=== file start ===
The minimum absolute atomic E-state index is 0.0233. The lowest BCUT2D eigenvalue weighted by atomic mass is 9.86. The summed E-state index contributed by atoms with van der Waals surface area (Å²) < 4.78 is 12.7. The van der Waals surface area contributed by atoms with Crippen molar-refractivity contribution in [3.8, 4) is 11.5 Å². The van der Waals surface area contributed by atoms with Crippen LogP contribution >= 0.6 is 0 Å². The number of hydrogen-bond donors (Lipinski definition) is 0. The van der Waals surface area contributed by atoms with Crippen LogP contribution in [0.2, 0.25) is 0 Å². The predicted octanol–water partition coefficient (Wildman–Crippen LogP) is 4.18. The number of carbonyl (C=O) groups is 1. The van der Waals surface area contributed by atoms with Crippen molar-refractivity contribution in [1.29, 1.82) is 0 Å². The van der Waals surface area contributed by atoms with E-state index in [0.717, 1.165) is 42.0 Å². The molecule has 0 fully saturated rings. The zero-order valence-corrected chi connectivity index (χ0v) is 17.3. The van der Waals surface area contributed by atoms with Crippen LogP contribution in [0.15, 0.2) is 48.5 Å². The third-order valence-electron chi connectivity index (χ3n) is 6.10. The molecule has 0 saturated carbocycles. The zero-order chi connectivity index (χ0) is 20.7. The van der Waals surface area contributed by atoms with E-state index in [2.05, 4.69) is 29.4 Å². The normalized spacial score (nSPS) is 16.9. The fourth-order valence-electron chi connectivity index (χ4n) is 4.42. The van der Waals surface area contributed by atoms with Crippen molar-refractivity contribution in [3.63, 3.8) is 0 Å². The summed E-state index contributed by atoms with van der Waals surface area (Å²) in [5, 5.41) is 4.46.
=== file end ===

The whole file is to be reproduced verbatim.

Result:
The minimum absolute atomic E-state index is 0.0233. The lowest BCUT2D eigenvalue weighted by atomic mass is 9.86. The summed E-state index contributed by atoms with van der Waals surface area (Å²) < 4.78 is 12.7. The van der Waals surface area contributed by atoms with Crippen molar-refractivity contribution in [3.8, 4) is 11.5 Å². The van der Waals surface area contributed by atoms with Crippen LogP contribution >= 0.6 is 0 Å². The number of hydrogen-bond donors (Lipinski definition) is 0. The van der Waals surface area contributed by atoms with Crippen LogP contribution in [0.2, 0.25) is 0 Å². The predicted octanol–water partition coefficient (Wildman–Crippen LogP) is 4.18. The number of carbonyl (C=O) groups is 1. The van der Waals surface area contributed by atoms with Crippen molar-refractivity contribution in [1.29, 1.82) is 0 Å². The van der Waals surface area contributed by atoms with E-state index in [0.717, 1.165) is 42.0 Å². The molecule has 0 fully saturated rings. The zero-order valence-corrected chi connectivity index (χ0v) is 17.3. The van der Waals surface area contributed by atoms with Crippen LogP contribution in [0.15, 0.2) is 48.5 Å². The third-order valence-electron chi connectivity index (χ3n) is 6.10. The molecule has 0 saturated carbocycles. The zero-order chi connectivity index (χ0) is 20.7. The van der Waals surface area contributed by atoms with E-state index in [2.05, 4.69) is 29.4 Å². The normalized spacial score (nSPS) is 16.9. The fourth-order valence-electron chi connectivity index (χ4n) is 4.42. The van der Waals surface area contributed by atoms with Crippen molar-refractivity contribution in [3.63, 3.8) is 0 Å². The summed E-state index contributed by atoms with van der Waals surface area (Å²) in [5, 5.41) is 4.46.